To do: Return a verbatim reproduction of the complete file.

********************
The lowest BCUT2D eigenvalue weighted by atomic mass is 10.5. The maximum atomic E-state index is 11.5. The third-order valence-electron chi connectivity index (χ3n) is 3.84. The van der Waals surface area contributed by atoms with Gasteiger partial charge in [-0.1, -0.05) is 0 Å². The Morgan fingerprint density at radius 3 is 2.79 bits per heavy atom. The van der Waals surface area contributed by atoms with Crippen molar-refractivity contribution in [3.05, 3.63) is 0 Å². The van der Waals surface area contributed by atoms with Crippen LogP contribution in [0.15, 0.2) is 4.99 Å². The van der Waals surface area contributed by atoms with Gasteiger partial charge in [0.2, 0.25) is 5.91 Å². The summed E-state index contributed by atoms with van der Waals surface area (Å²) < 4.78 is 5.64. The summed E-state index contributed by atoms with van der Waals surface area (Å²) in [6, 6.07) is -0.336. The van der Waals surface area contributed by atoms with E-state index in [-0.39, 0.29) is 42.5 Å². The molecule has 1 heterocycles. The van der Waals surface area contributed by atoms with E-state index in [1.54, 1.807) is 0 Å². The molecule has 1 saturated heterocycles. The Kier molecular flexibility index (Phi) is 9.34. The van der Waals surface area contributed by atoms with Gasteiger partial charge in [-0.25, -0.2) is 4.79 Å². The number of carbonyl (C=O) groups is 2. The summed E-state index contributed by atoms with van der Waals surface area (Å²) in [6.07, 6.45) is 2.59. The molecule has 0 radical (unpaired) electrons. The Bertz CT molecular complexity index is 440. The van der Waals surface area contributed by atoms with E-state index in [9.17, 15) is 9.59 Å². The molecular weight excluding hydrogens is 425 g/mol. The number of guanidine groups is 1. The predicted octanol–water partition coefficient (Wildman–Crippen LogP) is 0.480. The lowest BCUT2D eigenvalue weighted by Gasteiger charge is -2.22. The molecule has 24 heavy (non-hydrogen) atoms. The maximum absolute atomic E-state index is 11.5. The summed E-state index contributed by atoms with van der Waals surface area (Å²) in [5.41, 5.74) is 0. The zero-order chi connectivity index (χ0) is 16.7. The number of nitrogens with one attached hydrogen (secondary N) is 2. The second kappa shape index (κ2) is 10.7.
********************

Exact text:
The lowest BCUT2D eigenvalue weighted by atomic mass is 10.5. The maximum atomic E-state index is 11.5. The third-order valence-electron chi connectivity index (χ3n) is 3.84. The van der Waals surface area contributed by atoms with Gasteiger partial charge in [-0.1, -0.05) is 0 Å². The Morgan fingerprint density at radius 3 is 2.79 bits per heavy atom. The van der Waals surface area contributed by atoms with Crippen molar-refractivity contribution in [3.05, 3.63) is 0 Å². The van der Waals surface area contributed by atoms with Crippen LogP contribution in [0.15, 0.2) is 4.99 Å². The van der Waals surface area contributed by atoms with Gasteiger partial charge in [0.2, 0.25) is 5.91 Å². The summed E-state index contributed by atoms with van der Waals surface area (Å²) < 4.78 is 5.64. The summed E-state index contributed by atoms with van der Waals surface area (Å²) in [6, 6.07) is -0.336. The van der Waals surface area contributed by atoms with E-state index in [-0.39, 0.29) is 42.5 Å². The molecule has 1 heterocycles. The van der Waals surface area contributed by atoms with E-state index in [1.54, 1.807) is 0 Å². The molecule has 1 saturated heterocycles. The Kier molecular flexibility index (Phi) is 9.34. The van der Waals surface area contributed by atoms with Gasteiger partial charge in [-0.25, -0.2) is 4.79 Å². The number of carbonyl (C=O) groups is 2. The summed E-state index contributed by atoms with van der Waals surface area (Å²) in [6.07, 6.45) is 2.59. The molecule has 0 radical (unpaired) electrons. The Bertz CT molecular complexity index is 440. The van der Waals surface area contributed by atoms with E-state index in [9.17, 15) is 9.59 Å². The molecular weight excluding hydrogens is 425 g/mol. The number of guanidine groups is 1. The predicted octanol–water partition coefficient (Wildman–Crippen LogP) is 0.480. The lowest BCUT2D eigenvalue weighted by Gasteiger charge is -2.22. The molecule has 24 heavy (non-hydrogen) atoms. The maximum absolute atomic E-state index is 11.5. The summed E-state index contributed by atoms with van der Waals surface area (Å²) in [5.41, 5.74) is 0. The zero-order chi connectivity index (χ0) is 16.7. The number of nitrogens with one attached hydrogen (secondary N) is 2. The second kappa shape index (κ2) is 10.7.